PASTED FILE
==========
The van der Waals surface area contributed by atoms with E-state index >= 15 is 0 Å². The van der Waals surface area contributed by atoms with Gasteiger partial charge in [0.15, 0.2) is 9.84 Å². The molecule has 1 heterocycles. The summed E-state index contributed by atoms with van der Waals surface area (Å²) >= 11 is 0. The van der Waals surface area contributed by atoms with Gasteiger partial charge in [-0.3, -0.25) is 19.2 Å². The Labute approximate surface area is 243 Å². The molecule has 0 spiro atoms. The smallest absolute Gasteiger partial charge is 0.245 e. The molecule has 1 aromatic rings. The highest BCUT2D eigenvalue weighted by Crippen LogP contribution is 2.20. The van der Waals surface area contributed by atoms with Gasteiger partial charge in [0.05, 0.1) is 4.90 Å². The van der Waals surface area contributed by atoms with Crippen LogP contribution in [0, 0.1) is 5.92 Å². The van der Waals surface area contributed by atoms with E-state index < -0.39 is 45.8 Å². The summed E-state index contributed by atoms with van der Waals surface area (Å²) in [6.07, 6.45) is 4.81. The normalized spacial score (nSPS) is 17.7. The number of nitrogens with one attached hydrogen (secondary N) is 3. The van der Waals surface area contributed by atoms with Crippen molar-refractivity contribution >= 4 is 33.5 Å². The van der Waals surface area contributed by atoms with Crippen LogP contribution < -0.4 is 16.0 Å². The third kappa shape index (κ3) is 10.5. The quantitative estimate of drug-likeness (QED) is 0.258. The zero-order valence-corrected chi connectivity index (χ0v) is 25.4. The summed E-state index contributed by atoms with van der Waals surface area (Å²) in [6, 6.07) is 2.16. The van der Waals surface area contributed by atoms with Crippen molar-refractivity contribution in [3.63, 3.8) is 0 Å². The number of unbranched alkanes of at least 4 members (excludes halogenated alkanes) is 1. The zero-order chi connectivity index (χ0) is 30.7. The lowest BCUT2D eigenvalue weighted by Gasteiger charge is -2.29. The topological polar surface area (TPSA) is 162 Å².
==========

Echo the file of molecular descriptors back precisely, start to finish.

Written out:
The van der Waals surface area contributed by atoms with E-state index >= 15 is 0 Å². The van der Waals surface area contributed by atoms with Gasteiger partial charge in [0.15, 0.2) is 9.84 Å². The molecule has 1 heterocycles. The summed E-state index contributed by atoms with van der Waals surface area (Å²) >= 11 is 0. The van der Waals surface area contributed by atoms with Gasteiger partial charge in [-0.3, -0.25) is 19.2 Å². The Labute approximate surface area is 243 Å². The molecule has 0 spiro atoms. The smallest absolute Gasteiger partial charge is 0.245 e. The molecule has 1 aromatic rings. The highest BCUT2D eigenvalue weighted by Crippen LogP contribution is 2.20. The van der Waals surface area contributed by atoms with Gasteiger partial charge in [0.05, 0.1) is 4.90 Å². The van der Waals surface area contributed by atoms with Crippen LogP contribution in [0, 0.1) is 5.92 Å². The van der Waals surface area contributed by atoms with E-state index < -0.39 is 45.8 Å². The summed E-state index contributed by atoms with van der Waals surface area (Å²) in [6.07, 6.45) is 4.81. The normalized spacial score (nSPS) is 17.7. The number of nitrogens with one attached hydrogen (secondary N) is 3. The van der Waals surface area contributed by atoms with Crippen molar-refractivity contribution >= 4 is 33.5 Å². The van der Waals surface area contributed by atoms with Crippen LogP contribution < -0.4 is 16.0 Å². The third kappa shape index (κ3) is 10.5. The quantitative estimate of drug-likeness (QED) is 0.258. The zero-order valence-corrected chi connectivity index (χ0v) is 25.4. The summed E-state index contributed by atoms with van der Waals surface area (Å²) in [6, 6.07) is 2.16. The van der Waals surface area contributed by atoms with Crippen molar-refractivity contribution in [3.63, 3.8) is 0 Å². The number of unbranched alkanes of at least 4 members (excludes halogenated alkanes) is 1. The zero-order chi connectivity index (χ0) is 30.7. The lowest BCUT2D eigenvalue weighted by Gasteiger charge is -2.29. The topological polar surface area (TPSA) is 162 Å².